Asus Eee PC 4G Review - Ultramobile Notebook with Linux
The physical attributes of the Asus Eee PC 4G are one of the key drawing points to the unit that will differentiate with size and cost. If you haven't used a notebook with a 7" screen, you will definitely have to adjust to the smaller screen and resolution.
The Eee PC is built with a plastic body all around and will be offered in more colors than just the white that we are showing here. Black, blue, pink and maybe a couple others are all in the line up to suit whatever personal preferences you have.
The physical feel of the notebook is pretty solid for such a small piece - I have definitely had 11" screen notebooks that felt more fragile than this system does. As long as you don't expect the build quality of an IBM ThinkPad, you will not be let down.
Looking at the left hand side of the system we find a 10/100 network connection and a PLACE for a standard modem port though it was filled in with a rubber stopper; no modem support is available it would seem. There is also a single USB 2.0 port as well as headphone and microphone ports.
That back of the Eee PC 4G is pretty bare -- the large section between the LCD hinges is the battery and the single power connector is on the far right.
The right side of the notebook has two USB 2.0 ports, a VGA output and mobility locking connection (for physical security / theft). The slot on the left is a MMC/SC memory card reader.
Open up the shell of the system and you'll be greeted with what appears to be a standard notebook design with a full size keyboard, touch pad mousing system and LCD display. The contrast on the image isn't as good as it should be, but looking closely will show you that the LCD screen doesn't take up the entire black area on the top of the system -- part of that is the integrated speakers and web camera.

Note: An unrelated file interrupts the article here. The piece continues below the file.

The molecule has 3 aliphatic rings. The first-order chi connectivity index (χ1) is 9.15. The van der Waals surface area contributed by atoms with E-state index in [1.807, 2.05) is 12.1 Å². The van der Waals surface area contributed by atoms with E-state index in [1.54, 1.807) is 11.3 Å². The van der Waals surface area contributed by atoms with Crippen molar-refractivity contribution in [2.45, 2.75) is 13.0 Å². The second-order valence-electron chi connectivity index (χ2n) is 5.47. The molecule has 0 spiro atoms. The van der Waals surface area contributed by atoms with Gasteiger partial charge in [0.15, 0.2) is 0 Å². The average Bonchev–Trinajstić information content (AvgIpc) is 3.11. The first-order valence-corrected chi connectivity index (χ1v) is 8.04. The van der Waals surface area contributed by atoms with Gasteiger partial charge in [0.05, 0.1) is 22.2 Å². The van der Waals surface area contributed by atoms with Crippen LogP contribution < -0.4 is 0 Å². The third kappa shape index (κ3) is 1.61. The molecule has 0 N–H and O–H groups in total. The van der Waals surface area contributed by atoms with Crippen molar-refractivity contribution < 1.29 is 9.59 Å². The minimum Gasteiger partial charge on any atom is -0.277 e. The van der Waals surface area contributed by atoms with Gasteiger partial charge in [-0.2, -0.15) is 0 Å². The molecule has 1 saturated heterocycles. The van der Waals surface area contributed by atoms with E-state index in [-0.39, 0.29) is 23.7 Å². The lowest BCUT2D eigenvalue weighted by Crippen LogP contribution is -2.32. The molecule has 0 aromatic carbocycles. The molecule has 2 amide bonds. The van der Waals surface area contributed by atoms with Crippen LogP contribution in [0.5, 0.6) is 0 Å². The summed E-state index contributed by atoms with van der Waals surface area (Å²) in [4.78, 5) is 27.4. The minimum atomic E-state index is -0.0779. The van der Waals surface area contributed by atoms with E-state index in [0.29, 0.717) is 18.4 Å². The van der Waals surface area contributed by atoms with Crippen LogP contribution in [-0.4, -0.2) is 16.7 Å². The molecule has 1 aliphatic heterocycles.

The keyboard on the Asus Eee PC might look like a full size layout, but in reality it is not. The keys are much smaller than a standard keyboard on even notebooks with 14" and 15" monitors and I did find myself having some issue with typing reliably at first. After an hour or so of typing and playing with the system, I was able to get used to it though, much in the same way I get used to using a new thumb-based keyboard on phones.
The touch bad on the Eee PC is also pretty small; of course everything has to be small on a 2 lb notebook. The silver button below it is only one piece of plastic though it still functions as both a left and right click button depending on which side you press down. Speaking of which, the "click" sound that the button makes is, well, noticeable. Loud might be another way to describe it.
Here we have the Asus Eee PC 4G is set next to the Asus U1F notebook that has an 11" screen.
With the two machines open (excuse the plastic that is taped to the screen of the Eee PC) you get a better idea of how the keyboards and display sizes compare to one another. The Eee PC has also has a much shorter length (from the LCD hinge towards the keyboard) than even the relatively small U1F.